And here are some of the events noted above, from the Engineers’ perspective, as found in “The History of the Corps of Royal Canadian Engineers”:

1 - Bad Luck at the Scola Rigossa Canal

 “The 1st Field Company, carrying the ball for the engineers had had bad luck that night.  After earlier clearing a roadblock of stone-filled “vino” barrels from Villa Emilia and ascertaining that a small stream beyond (the Baldona) could probably be bridged by an Ark, Lieutenant J.A. MacDonald returned to this stream shortly after midnight with Lieutenant W.A. Reid and an officer of the attached R.A.C./R.E. Assault Squadron, to make a detailed recognizance.  During this, Reid was wounded in the abdomen.  On the way to the dressing station their armoured reconnaissance vehicle took a wrong turn in the dark and pitched into a gap left by a blown bridge.  All three officers were instantly killed.  The driver survived to bring in the required information.  In due course, the necessary Ark was dispatched to the Baldona and the crossing completed.”

(Page 241)


2 – The Savio River Takes a Toll

“The weather was atrocious.  The infantry got across but the engineers could not even deliver bridging equipment to the proposed crossing sites, let alone make the crossing.  In general, the approach roads did not go down to the banks and the ground, for 200 to 300 yards back from the stream, was too soft even for tracked vehicles…Lieutenant S.C. Kenyon M.C. was killed and Lance-Sergeant K.K. Lloyd was wounded during the night when they ran their jeep into a minefield while trying to locate a suitable bridging site behind the infantry.  Lieutenant A.R. Fraser, just recovering from one wound, was seriously injured by a Schu mine while on a similar task.  Early in the morning of the 22nd, the acting commanding officer, Captain D.H. Gibson also searching for a possible site, was wounded by shell fire and later that day Sergeant A.D. Jensen was hit.” (Page 231)

3  – Ferries and a Floating Bridge to Cross the Savio

“The problem of the unbridged Savio had already become acute; infantry companies were maintaining their positions without close support and without means of evacuating causalities other than by assault boat…The 3rd Field Company put two light ferries into operation on 23 October, using assault boats both singly and coupled in Class 2 rafts.  Supplies, anti-tank guns, jeeps and carriers were deposited on the far bank and 70 wounded were evacuated along with 200 prisoners…There was an F.B.E. bridge in place by 0300 hours the following morning; loaded vehicles then poured into the bridgehead.”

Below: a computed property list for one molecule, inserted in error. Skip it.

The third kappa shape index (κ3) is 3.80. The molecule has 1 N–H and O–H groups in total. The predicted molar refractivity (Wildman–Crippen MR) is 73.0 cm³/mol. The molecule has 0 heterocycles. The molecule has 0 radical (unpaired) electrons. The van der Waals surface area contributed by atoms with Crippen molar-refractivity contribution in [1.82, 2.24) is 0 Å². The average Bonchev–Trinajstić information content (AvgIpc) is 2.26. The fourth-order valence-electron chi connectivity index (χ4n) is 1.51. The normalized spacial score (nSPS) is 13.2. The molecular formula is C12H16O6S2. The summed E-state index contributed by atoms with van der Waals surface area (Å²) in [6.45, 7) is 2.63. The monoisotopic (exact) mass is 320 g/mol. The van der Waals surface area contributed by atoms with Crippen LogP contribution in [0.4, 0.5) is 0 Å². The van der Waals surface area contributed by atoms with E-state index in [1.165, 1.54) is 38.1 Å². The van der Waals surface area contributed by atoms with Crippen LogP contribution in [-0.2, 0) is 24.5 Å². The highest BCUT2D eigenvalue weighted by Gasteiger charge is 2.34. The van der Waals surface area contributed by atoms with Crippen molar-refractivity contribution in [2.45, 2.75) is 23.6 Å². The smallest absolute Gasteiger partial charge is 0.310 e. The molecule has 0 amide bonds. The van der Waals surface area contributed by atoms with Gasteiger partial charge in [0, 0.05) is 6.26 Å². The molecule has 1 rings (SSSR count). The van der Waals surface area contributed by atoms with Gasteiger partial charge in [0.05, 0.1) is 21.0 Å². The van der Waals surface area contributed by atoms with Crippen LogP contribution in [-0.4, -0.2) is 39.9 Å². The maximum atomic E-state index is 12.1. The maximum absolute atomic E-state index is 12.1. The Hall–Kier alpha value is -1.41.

(page 243)

4 – The Savio Takes its Revenge

“The next day, the Savio “as if angry that she had been at last vanquished”, went into sudden spate, becoming “a raging torrent” and “rising 30 feet in less than 12 hours”…All the bridges went out- from the Ark Causeway at Cesena down – except one.  That was the famous stone Ponte Vecchio in the city itself.  It had been spared in the bombings and the Germans had dropped only its central arch…As soon as the water dropped the job of salvaging bridging from the river-bed and re-building the bridges began; heartbreakingly, stage one was to re-establish the ferries.”

(page 244)

5 – Establishment of Porterforce, with 12 Field Company

“On 28th October the Canadian front was taken over by “Porterforce”, another ad hoc formation whose role was to “lean on the enemy”…R.C.E. 1st Canadian Corps troops moved to the Cesenatico area on 31 October, becoming responsible for engineering support to Porterforce, each company in turn working forward – starting with the 12th Field Company on 28th October.” (page 244)

6 – With 18th Field Company in Northwest Europe

Here’s another passage from the 18th Fld Coy’s book, based on an interesting experience in the Netherlands, showing how fluid the situation of captive vs captor could be (my dad experienced this in Italy, as well):

“Lt Evans and L/Sgt Cooper were alternately captives and captures that evening.  They were investigative reports of mines on the main road west of HOOFDPLATT.  They were to meet a guide from the S.D.&G. Highlanders.  Instead of the guide, they met 2 German soldiers who saw them first.  They tried to persuade the Germans that they were in our lines and that they might as well give themselves up.  After bargaining for some time it was agreed that they would walk west along the main road and would settle the argument when they ran into positions, be they enemy or own.  Fortunately they ran into positions of the S.D.&G. Highlanders and Lt Evens and Cooper became the captors and the Germans the captives.”



Following are some selected quotes from the documents associated with the 12th Fld Coy War Diaries during October 1944:

1 - Lighting Restrictions

This order shows how important it was to maintain lighting restrictions, whether in the field or at the base, particularly in forward areas.  Unfortunately, the need to maintain lighting discipline could also result in disasters, such as that suffered by 1st Fld Coy, noted above, when their vehicle plunged through a gap on the bridge that they were crossing in the dead of night.

Oct 13, 1944